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Linotype operators at work, 1913. Photo: SUPPLIED

More than 150 years of ‘local rags’

A Paeroa ‘Men’s Magazine’ was one of many Thames Valley publications to appear in the district over the years. Although its title was eyebrow raising, it was little more than an innocent endeavour in 1933 by the men in the relief camp for unemployed workers on the Paeroa racecourse.
Named the Pick and Shovel it was breezily written by contributors featuring stories mainly about themselves. Copies could be purchased by the public at the relief workers’ boot repairing depot opposite the Criterion Hotel.
The first newspaper in Paeroa – the Hauraki Tribune – was first published in 1885, later being swallowed up in 1896 by its rival the Ohinemuri Gazette, which was established in 1891.
When the Gazette office was destroyed by fire in 1908, only a little printing paper and a few miscellaneous articles were rescued.
Undaunted, the Gazette said “The fire in our premises will necessarily disorganise our business to a great extent, but we are making arrangements to publish as usual.” The proprietor of Waihī’s newspaper placed his extensive printing plant at their disposal.
In 1921 the Ohinemuri Gazette changed its name to the Hauraki Plains Gazette, was incorporated into the Thames Valley Gazette in 1977, along with two other local newspapers, becoming the Paeroa Gazette in 1988. This merged with the Thames Star in 1998 to become the Thames Valley Gazette, but the new publication lasted less than a year. In the early 1990s, the Plains Profile, manned by dedicated community volunteers, began its 30-odd year run bringing the news to the Hauraki Plains district. It was bought by Teresa Ramsey in 2020, renamed The Valley Profile and expanded to include Paeroa, Thames, Thames Coast, Waihī and the Coromandel Peninsula.

om, an anxious wait for a speck in the sky was the lot of newspaper reporters between Auckland and Thames when pigeons brought news written on flimsy paper tied securely to their legs. These ‘pigeongrams’ sometimes only arrived five minutes before press time and reporters who were competent in every other way were at a loss when it came to the birds, making endearing noises while trying to steer the elusive messengers towards them with pieces of stick.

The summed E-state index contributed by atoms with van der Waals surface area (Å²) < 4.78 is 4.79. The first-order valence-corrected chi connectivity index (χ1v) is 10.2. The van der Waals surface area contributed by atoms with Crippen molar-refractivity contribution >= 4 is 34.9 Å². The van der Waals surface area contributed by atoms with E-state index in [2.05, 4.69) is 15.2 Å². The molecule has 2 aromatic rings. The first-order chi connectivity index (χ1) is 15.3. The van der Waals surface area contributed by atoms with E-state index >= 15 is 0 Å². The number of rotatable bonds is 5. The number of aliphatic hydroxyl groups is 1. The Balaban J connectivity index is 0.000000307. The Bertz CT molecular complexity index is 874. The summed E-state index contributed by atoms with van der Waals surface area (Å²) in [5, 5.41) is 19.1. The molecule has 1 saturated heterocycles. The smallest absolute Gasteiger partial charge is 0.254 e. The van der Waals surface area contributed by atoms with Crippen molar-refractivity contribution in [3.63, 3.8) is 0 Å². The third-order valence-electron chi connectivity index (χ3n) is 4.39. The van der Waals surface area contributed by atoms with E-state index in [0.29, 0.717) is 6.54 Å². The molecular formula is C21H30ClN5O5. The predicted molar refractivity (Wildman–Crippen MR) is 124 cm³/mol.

The Thames Advertiser and Miner’s News, Thames’ first newspaper, was established in 1868, being printed in Willoughby St near the beach. After the proprietors of the Thames Advertiser parted ways, one of them started a new paper – The Thames Guardian and Mining Record. This lasted only a few months, folding in 1872. The Thames Advertiser also had its challenges including employees like Mr Riddle, a compositor whose job entailed assembling movable type and blocks to form pages for printing, who went on strike in protest at the employment of female labour on the paper. The Thames Advertiser had a variety of owners and was published until 1912, when it was merged with the Thames Star.
The second Thames paper was the Times and Thames Miner’s Advocate established in late 1868 by William Shaw and published from Willoughby St.
It was considered a well printed and good literary newspaper, and the editor a very brilliant writer. It was predicted to give the Thames Advertiser a run for its money but by 1870 was no more.
William Shaw also established three or four more Thames newspapers – among them the Thames Times, Weekly Leader, and Thames Evening Star – but by 1870 most of them were defunct and the proprietor bankrupt.